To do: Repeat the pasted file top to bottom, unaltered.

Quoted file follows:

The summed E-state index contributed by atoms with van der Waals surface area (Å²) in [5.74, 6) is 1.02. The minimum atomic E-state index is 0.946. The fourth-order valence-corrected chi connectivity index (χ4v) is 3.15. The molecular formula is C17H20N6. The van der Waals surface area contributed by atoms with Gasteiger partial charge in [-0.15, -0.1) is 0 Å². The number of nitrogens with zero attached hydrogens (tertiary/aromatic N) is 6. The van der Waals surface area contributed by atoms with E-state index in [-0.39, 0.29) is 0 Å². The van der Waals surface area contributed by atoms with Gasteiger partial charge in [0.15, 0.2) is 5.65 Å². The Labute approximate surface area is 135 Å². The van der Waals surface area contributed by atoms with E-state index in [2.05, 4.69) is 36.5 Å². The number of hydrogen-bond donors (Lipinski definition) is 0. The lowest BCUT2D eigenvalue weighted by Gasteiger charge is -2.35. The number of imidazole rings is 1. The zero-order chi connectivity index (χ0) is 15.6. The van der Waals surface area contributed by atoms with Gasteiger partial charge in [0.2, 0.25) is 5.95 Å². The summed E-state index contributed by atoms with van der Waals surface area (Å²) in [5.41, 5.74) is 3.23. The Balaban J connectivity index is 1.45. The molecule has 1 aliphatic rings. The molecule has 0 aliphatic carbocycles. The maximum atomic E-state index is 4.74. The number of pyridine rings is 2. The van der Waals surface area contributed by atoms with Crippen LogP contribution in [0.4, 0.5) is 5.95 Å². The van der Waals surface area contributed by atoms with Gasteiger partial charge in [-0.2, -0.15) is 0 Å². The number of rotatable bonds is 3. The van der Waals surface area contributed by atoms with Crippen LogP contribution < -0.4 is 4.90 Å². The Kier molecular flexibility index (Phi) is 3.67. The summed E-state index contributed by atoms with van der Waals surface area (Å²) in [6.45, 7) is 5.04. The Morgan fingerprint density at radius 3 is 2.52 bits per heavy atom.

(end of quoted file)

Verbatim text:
The summed E-state index contributed by atoms with van der Waals surface area (Å²) in [5.74, 6) is 1.02. The minimum atomic E-state index is 0.946. The fourth-order valence-corrected chi connectivity index (χ4v) is 3.15. The molecular formula is C17H20N6. The van der Waals surface area contributed by atoms with Gasteiger partial charge in [-0.15, -0.1) is 0 Å². The number of nitrogens with zero attached hydrogens (tertiary/aromatic N) is 6. The van der Waals surface area contributed by atoms with E-state index in [-0.39, 0.29) is 0 Å². The van der Waals surface area contributed by atoms with Gasteiger partial charge in [0.15, 0.2) is 5.65 Å². The Labute approximate surface area is 135 Å². The van der Waals surface area contributed by atoms with E-state index in [2.05, 4.69) is 36.5 Å². The number of hydrogen-bond donors (Lipinski definition) is 0. The lowest BCUT2D eigenvalue weighted by Gasteiger charge is -2.35. The number of imidazole rings is 1. The zero-order chi connectivity index (χ0) is 15.6. The van der Waals surface area contributed by atoms with Gasteiger partial charge in [0.2, 0.25) is 5.95 Å². The summed E-state index contributed by atoms with van der Waals surface area (Å²) in [5.41, 5.74) is 3.23. The Balaban J connectivity index is 1.45. The molecule has 1 aliphatic rings. The molecule has 0 aliphatic carbocycles. The maximum atomic E-state index is 4.74. The number of pyridine rings is 2. The van der Waals surface area contributed by atoms with Crippen LogP contribution in [0.4, 0.5) is 5.95 Å². The van der Waals surface area contributed by atoms with Gasteiger partial charge in [-0.2, -0.15) is 0 Å². The number of rotatable bonds is 3. The van der Waals surface area contributed by atoms with Crippen LogP contribution < -0.4 is 4.90 Å². The Kier molecular flexibility index (Phi) is 3.67. The summed E-state index contributed by atoms with van der Waals surface area (Å²) in [6.45, 7) is 5.04. The Morgan fingerprint density at radius 3 is 2.52 bits per heavy atom.